In the traditional world view that we have inherited over many generations, technological and natural systems are exact opposites, and mutually exclusive. People have always built tools that took some inspiration from nature, from levers to cameras, but technological devices were bound to achieve their goals in different ways than their natural counterparts. To this day, no computer works like a brain, no microphone like an ear, and no camera like an eye. In our cultural tradition, people who violated this boundary — Dr. Frankenstein for example — had to be punished.
And even if we bring our own (artificial) molecules, such as dendrimers or rotaxanes, we are still using biological construction principles, such as the ideas of self-assembly, weak (noncovalent) interactions, and modular design, creating complexity step-wise from simple building blocks. In any case, future technologies that are going to realize the potential of the nanoscale are bound to contain some elements of biological origin.
On the other side of the traditional divide, the understanding of what goes on inside the living cell has grown explosively over the past half-century. Some of the insights that have emerged on the nanoscale are similar to our old large-scale technology. The cell contains linear and rotary motors, molecular assembly and disassembly lines, pumps, switchboards, and many other useful contraptions. Some even have solar cells, light bulbs, or clocks. In the ways it stores and processes information, every cell has some features of a very small computer.Looking Ahead
The more we understand the machine aspects of the cell and learn to develop the use of biological elements in our technology, the easier it becomes to create new interfaces between the two. It is already possible, for example, to implant a primitive artificial retina into the human eye and connect it to the nerve system of the recipient so that it actually allows the person to see in a crude way. In a recent controversial piece of research, scientists at the State University of New York's Downstate Medical Center managed to plug a remote control into the central nervous system of a rat, creating a "roborat" whose movements they could guide by direct communications from computer to brain.
Though the fear of Frankensteinesque misuse is never far away when wires are attached to living cells, many undoubted benefits could arise from the ability to create interfaces between nerve cells and conventional electronics. Paraplegics could learn to walk, deaf people hear, and blind people see, if only they could be wired up appropriately.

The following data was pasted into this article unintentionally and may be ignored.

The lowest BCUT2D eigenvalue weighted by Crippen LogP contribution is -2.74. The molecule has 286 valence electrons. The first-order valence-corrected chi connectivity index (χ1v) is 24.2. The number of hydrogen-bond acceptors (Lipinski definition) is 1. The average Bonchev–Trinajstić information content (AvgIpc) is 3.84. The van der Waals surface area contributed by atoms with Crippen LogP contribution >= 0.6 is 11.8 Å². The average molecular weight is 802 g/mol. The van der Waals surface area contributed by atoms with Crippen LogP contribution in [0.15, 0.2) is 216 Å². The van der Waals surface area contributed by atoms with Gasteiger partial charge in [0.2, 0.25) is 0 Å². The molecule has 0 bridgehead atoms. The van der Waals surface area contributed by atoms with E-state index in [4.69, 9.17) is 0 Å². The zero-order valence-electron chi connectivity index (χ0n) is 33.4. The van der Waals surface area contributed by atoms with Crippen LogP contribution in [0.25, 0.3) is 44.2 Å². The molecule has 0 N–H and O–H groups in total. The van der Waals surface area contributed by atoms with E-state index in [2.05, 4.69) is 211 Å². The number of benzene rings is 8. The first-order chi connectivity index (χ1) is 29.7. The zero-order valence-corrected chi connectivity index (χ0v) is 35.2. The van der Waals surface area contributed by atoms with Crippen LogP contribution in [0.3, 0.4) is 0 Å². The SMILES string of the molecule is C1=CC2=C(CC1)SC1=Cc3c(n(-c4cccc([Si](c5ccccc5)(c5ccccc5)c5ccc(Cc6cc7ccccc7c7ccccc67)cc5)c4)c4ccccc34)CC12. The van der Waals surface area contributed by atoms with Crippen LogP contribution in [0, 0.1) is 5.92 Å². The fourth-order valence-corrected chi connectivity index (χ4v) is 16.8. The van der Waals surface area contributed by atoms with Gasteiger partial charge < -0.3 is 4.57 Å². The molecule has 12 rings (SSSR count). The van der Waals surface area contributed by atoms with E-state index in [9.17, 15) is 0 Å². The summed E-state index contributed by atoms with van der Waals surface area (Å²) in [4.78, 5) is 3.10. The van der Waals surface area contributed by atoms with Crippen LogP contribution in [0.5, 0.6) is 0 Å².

Outside the body, the trend of "wearable computers" has produced IT equipment that can fit into spectacles or clothing. Although this field has so far remained a playground for geeks, some very useful medical applications could result as soon as affordable wearables (whether they are worn under or over the skin) are made to interact with human physiology in a meaningful way. One promising candidate would be a combined glucose sensor/insulin dispenser for diabetics, which could be available in a matter of years.
In IT, benefits from the merger with biology are already with us, and more are expected. The current explosion in genomic information would not have been possible without today's computers, and it even drives development of IT in some areas. On the other hand, the exponential growth of computer performance predicted by Moore's Law is bound to hit the final roadblock some time within the next decade, and biomolecules are among the promising candidates for further improvements.
In the not too distant future, patients may be fitted with barely visible medical appliances, which may use biomolecules as sensors, then some traditional electronics for information processing, and finally chemistry for actuation. The whole device will be optimized such that the recipient's immune system will not recognize it as a foreign body. At that point, it will no longer be meaningful to define which parts of such devices will be biological, and which technological. Two continents will have become one.
Michael Gross is a science writer in residence at Birkbeck College, University of London. He is the author of Travels to the Nanoworld (Perseus) and co-author, with Claudia Borchard-Tuch, of Was Biotronik alles kann published in German by Wiley-VCH. He can be reached through www.michaelgross.co.uk.
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